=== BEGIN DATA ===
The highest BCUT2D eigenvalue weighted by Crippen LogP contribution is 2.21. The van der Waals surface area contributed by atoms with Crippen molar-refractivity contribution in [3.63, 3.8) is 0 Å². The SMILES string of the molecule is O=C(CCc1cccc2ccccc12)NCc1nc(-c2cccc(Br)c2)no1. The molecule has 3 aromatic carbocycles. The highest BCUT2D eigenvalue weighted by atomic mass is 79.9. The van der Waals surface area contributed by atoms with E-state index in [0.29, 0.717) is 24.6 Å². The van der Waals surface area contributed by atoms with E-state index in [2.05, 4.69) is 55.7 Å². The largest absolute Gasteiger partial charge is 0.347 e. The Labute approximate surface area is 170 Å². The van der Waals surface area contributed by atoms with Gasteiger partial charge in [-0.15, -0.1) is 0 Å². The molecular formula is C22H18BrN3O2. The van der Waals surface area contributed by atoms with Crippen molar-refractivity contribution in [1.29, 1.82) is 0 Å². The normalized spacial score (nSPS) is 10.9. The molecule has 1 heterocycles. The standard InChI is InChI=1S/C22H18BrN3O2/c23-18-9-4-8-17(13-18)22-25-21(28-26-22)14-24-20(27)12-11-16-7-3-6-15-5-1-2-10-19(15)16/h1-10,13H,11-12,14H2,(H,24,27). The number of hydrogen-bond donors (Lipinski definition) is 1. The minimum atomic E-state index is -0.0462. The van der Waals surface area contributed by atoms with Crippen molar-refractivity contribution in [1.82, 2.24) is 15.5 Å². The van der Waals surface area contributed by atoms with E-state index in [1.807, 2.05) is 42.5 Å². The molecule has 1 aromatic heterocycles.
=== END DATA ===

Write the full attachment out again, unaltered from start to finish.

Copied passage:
The highest BCUT2D eigenvalue weighted by Crippen LogP contribution is 2.21. The van der Waals surface area contributed by atoms with Crippen molar-refractivity contribution in [3.63, 3.8) is 0 Å². The SMILES string of the molecule is O=C(CCc1cccc2ccccc12)NCc1nc(-c2cccc(Br)c2)no1. The molecule has 3 aromatic carbocycles. The highest BCUT2D eigenvalue weighted by atomic mass is 79.9. The van der Waals surface area contributed by atoms with E-state index in [0.29, 0.717) is 24.6 Å². The van der Waals surface area contributed by atoms with E-state index in [2.05, 4.69) is 55.7 Å². The largest absolute Gasteiger partial charge is 0.347 e. The Labute approximate surface area is 170 Å². The van der Waals surface area contributed by atoms with Gasteiger partial charge in [-0.15, -0.1) is 0 Å². The molecular formula is C22H18BrN3O2. The van der Waals surface area contributed by atoms with Crippen molar-refractivity contribution in [1.29, 1.82) is 0 Å². The normalized spacial score (nSPS) is 10.9. The molecule has 1 heterocycles. The standard InChI is InChI=1S/C22H18BrN3O2/c23-18-9-4-8-17(13-18)22-25-21(28-26-22)14-24-20(27)12-11-16-7-3-6-15-5-1-2-10-19(15)16/h1-10,13H,11-12,14H2,(H,24,27). The number of hydrogen-bond donors (Lipinski definition) is 1. The minimum atomic E-state index is -0.0462. The van der Waals surface area contributed by atoms with Crippen molar-refractivity contribution in [1.82, 2.24) is 15.5 Å². The van der Waals surface area contributed by atoms with E-state index in [1.807, 2.05) is 42.5 Å². The molecule has 1 aromatic heterocycles.